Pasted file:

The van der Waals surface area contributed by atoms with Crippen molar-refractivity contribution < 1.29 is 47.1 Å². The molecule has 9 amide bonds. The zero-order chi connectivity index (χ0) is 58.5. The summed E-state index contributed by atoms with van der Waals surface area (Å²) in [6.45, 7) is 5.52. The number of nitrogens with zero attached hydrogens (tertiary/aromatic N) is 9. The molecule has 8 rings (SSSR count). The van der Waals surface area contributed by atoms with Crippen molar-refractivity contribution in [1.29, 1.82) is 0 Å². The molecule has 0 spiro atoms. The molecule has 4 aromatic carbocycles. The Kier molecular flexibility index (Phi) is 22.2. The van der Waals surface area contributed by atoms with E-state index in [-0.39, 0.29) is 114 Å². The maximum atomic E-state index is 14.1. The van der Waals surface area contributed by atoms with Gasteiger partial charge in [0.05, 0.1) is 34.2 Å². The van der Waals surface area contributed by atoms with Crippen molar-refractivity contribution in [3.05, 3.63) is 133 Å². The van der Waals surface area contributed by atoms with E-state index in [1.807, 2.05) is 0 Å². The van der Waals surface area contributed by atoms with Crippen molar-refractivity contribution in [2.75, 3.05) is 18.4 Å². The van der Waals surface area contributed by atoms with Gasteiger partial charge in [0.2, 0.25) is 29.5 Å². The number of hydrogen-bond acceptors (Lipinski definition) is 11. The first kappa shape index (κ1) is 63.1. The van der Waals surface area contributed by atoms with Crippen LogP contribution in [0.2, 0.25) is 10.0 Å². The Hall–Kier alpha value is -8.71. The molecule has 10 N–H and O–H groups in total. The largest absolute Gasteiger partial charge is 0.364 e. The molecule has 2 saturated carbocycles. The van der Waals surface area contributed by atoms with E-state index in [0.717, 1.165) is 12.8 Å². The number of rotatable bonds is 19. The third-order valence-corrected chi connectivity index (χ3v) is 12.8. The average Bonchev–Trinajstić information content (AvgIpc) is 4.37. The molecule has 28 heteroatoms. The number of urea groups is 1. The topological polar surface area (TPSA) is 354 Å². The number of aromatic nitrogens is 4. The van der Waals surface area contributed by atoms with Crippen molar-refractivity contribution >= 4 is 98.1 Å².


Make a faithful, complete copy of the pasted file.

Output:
The van der Waals surface area contributed by atoms with Crippen molar-refractivity contribution < 1.29 is 47.1 Å². The molecule has 9 amide bonds. The zero-order chi connectivity index (χ0) is 58.5. The summed E-state index contributed by atoms with van der Waals surface area (Å²) in [6.45, 7) is 5.52. The number of nitrogens with zero attached hydrogens (tertiary/aromatic N) is 9. The molecule has 8 rings (SSSR count). The van der Waals surface area contributed by atoms with Crippen molar-refractivity contribution in [1.29, 1.82) is 0 Å². The molecule has 0 spiro atoms. The molecule has 4 aromatic carbocycles. The Kier molecular flexibility index (Phi) is 22.2. The van der Waals surface area contributed by atoms with E-state index in [-0.39, 0.29) is 114 Å². The maximum atomic E-state index is 14.1. The van der Waals surface area contributed by atoms with Gasteiger partial charge in [0.05, 0.1) is 34.2 Å². The van der Waals surface area contributed by atoms with Crippen molar-refractivity contribution in [3.05, 3.63) is 133 Å². The van der Waals surface area contributed by atoms with E-state index in [1.807, 2.05) is 0 Å². The van der Waals surface area contributed by atoms with Crippen molar-refractivity contribution in [2.75, 3.05) is 18.4 Å². The van der Waals surface area contributed by atoms with Gasteiger partial charge in [0.2, 0.25) is 29.5 Å². The number of hydrogen-bond acceptors (Lipinski definition) is 11. The first kappa shape index (κ1) is 63.1. The van der Waals surface area contributed by atoms with Crippen LogP contribution in [0.2, 0.25) is 10.0 Å². The Hall–Kier alpha value is -8.71. The molecule has 10 N–H and O–H groups in total. The largest absolute Gasteiger partial charge is 0.364 e. The molecule has 2 saturated carbocycles. The van der Waals surface area contributed by atoms with E-state index in [0.717, 1.165) is 12.8 Å². The number of rotatable bonds is 19. The third-order valence-corrected chi connectivity index (χ3v) is 12.8. The average Bonchev–Trinajstić information content (AvgIpc) is 4.37. The molecule has 28 heteroatoms. The number of urea groups is 1. The topological polar surface area (TPSA) is 354 Å². The number of aromatic nitrogens is 4. The van der Waals surface area contributed by atoms with Crippen molar-refractivity contribution >= 4 is 98.1 Å².